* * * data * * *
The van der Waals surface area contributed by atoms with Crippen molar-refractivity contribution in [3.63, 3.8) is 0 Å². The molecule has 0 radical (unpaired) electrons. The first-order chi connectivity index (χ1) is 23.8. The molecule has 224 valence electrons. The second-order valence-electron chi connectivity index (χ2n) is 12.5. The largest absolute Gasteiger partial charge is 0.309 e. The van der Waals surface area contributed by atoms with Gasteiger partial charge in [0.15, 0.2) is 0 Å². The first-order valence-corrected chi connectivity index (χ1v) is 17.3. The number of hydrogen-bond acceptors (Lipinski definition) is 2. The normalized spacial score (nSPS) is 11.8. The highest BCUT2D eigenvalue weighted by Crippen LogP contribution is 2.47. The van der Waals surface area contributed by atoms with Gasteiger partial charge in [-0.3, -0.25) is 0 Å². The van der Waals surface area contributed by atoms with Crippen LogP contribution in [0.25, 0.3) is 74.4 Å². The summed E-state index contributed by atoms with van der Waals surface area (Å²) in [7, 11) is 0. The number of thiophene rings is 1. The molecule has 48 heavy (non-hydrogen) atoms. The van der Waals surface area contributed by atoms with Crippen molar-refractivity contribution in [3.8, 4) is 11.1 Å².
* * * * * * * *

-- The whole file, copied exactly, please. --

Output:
The van der Waals surface area contributed by atoms with Crippen molar-refractivity contribution in [3.63, 3.8) is 0 Å². The molecule has 0 radical (unpaired) electrons. The first-order chi connectivity index (χ1) is 23.8. The molecule has 224 valence electrons. The second-order valence-electron chi connectivity index (χ2n) is 12.5. The largest absolute Gasteiger partial charge is 0.309 e. The van der Waals surface area contributed by atoms with Gasteiger partial charge in [0.15, 0.2) is 0 Å². The first-order valence-corrected chi connectivity index (χ1v) is 17.3. The number of hydrogen-bond acceptors (Lipinski definition) is 2. The normalized spacial score (nSPS) is 11.8. The highest BCUT2D eigenvalue weighted by Crippen LogP contribution is 2.47. The van der Waals surface area contributed by atoms with Gasteiger partial charge in [-0.3, -0.25) is 0 Å². The van der Waals surface area contributed by atoms with Crippen LogP contribution in [0.25, 0.3) is 74.4 Å². The summed E-state index contributed by atoms with van der Waals surface area (Å²) in [7, 11) is 0. The number of thiophene rings is 1. The molecule has 48 heavy (non-hydrogen) atoms. The van der Waals surface area contributed by atoms with Crippen molar-refractivity contribution in [3.8, 4) is 11.1 Å².